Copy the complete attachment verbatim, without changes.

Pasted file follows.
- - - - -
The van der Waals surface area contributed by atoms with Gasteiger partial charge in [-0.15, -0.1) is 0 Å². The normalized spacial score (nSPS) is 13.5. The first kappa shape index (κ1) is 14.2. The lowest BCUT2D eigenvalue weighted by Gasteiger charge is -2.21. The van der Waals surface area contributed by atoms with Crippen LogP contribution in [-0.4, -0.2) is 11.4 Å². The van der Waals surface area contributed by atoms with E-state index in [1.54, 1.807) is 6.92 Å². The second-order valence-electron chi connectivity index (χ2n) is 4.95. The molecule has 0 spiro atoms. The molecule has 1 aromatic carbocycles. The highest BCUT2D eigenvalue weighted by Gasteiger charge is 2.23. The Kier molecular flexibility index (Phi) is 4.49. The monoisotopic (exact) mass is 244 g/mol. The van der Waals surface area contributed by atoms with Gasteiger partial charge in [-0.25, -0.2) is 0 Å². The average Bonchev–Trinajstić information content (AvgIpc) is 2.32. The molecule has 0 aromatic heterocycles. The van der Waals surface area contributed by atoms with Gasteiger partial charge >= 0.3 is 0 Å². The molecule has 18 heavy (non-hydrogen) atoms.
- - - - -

The van der Waals surface area contributed by atoms with Gasteiger partial charge in [-0.15, -0.1) is 0 Å². The normalized spacial score (nSPS) is 13.5. The first kappa shape index (κ1) is 14.2. The lowest BCUT2D eigenvalue weighted by Gasteiger charge is -2.21. The van der Waals surface area contributed by atoms with Crippen LogP contribution in [-0.4, -0.2) is 11.4 Å². The van der Waals surface area contributed by atoms with E-state index in [1.54, 1.807) is 6.92 Å². The second-order valence-electron chi connectivity index (χ2n) is 4.95. The molecule has 0 spiro atoms. The molecule has 1 aromatic carbocycles. The highest BCUT2D eigenvalue weighted by Gasteiger charge is 2.23. The Kier molecular flexibility index (Phi) is 4.49. The monoisotopic (exact) mass is 244 g/mol. The van der Waals surface area contributed by atoms with Gasteiger partial charge in [-0.25, -0.2) is 0 Å². The average Bonchev–Trinajstić information content (AvgIpc) is 2.32. The molecule has 0 aromatic heterocycles. The van der Waals surface area contributed by atoms with Gasteiger partial charge >= 0.3 is 0 Å². The molecule has 18 heavy (non-hydrogen) atoms.